In an excerpt from his book, Laszlo Bock, Senior Vice President of People Operations at Google, talks about a simple change that Google made that resulted in a major cut in calories consumed by its employees. Specifically, Google implemented a cost effective change that resulted in 3 million less calories being consumed.
In typical Google fashion, Bock and his colleagues “decided to test three types of intervention: providing information so that people could make better food choices, limiting options to healthy choices, and nudging. Of the three, nudges were the most effective. Nudging involves subtly changing the structure of the environment without limiting choice.”
The concept of nudging was sparked by an article by David Laibson, a professor of economics at Harvard University. In his paper “A Cue-Theory of Consumption,” he demonstrated that cues in our environment contribute to consumption. People eat because they’re hungry, but they also eat because it’s lunchtime or because other people are eating. What if Google removed some of the cues that caused its Googlers to eat? And…nudging was born.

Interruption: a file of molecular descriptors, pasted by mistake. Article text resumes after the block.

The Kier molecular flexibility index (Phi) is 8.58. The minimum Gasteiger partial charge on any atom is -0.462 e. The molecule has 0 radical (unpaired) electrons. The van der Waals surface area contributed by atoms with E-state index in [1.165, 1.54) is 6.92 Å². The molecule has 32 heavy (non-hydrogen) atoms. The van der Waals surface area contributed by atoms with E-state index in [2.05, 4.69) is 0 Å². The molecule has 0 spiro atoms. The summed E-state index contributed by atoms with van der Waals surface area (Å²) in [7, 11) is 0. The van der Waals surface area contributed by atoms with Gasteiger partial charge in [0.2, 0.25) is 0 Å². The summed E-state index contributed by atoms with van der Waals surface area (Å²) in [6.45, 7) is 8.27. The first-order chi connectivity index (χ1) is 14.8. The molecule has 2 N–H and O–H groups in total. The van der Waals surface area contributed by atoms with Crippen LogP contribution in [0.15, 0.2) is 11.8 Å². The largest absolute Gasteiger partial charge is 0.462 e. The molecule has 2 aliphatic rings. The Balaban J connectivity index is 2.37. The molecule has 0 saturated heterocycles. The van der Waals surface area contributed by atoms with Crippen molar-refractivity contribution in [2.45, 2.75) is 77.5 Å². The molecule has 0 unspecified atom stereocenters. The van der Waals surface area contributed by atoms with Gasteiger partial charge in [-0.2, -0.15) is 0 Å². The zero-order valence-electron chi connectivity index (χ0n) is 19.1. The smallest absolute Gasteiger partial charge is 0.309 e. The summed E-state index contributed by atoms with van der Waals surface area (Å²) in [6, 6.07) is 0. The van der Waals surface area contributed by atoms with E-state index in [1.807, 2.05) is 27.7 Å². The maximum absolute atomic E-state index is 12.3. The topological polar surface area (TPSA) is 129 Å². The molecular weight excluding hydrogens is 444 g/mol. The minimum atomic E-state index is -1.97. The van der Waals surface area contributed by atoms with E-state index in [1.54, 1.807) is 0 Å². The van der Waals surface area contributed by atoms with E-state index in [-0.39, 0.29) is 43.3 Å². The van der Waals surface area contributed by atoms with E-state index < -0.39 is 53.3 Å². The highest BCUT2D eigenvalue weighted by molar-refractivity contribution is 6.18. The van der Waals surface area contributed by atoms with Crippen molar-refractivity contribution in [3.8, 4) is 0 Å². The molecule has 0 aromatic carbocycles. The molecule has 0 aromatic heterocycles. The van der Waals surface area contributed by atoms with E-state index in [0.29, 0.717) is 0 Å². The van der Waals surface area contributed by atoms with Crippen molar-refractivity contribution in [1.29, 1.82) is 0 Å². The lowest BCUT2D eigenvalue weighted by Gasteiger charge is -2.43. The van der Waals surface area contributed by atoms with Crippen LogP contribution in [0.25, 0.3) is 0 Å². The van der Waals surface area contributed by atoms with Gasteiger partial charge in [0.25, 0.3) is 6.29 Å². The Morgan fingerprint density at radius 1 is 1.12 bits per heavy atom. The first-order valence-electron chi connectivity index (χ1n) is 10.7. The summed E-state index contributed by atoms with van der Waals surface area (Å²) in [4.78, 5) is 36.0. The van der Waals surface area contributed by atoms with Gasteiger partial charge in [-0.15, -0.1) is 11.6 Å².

At one office location, Google “measured the consumption of microkitchen snacks for two weeks to generate a baseline, and then put all the candy in opaque containers. Googlers, being normal people, prefer candy to fruit, but what would happen when [Google] made the candy just a little less visible and harder to get to?” The results from a simple structural change like opaque containers were far beyond expectations. The proportion of total calories consumed from candy decreased by 30% and the proportion of fat consumed dropped by 40%. Googlers opted for the more visible granola bars, chips, and fruit vs. the “hidden” candy.
The success of the test prompted Google to expand the program to a larger office location – New York City. Healthy snacks like dried fruit and nuts were put in glass containers, and sweets were hidden in colored containers. “After seven weeks, Googlers in New York City had eaten 3.1 million fewer calories – enough to avoid gaining a cumulative 885 pounds.”
Google expanded its study even further by offering smaller plates in their kitchen and informing Googlers that research shows that eating off of smaller plates results in fewer calories consumed. The result was a 5% reduction in total consumption and 18% reduction in food waste. Not bad for the cost of a few extra plates!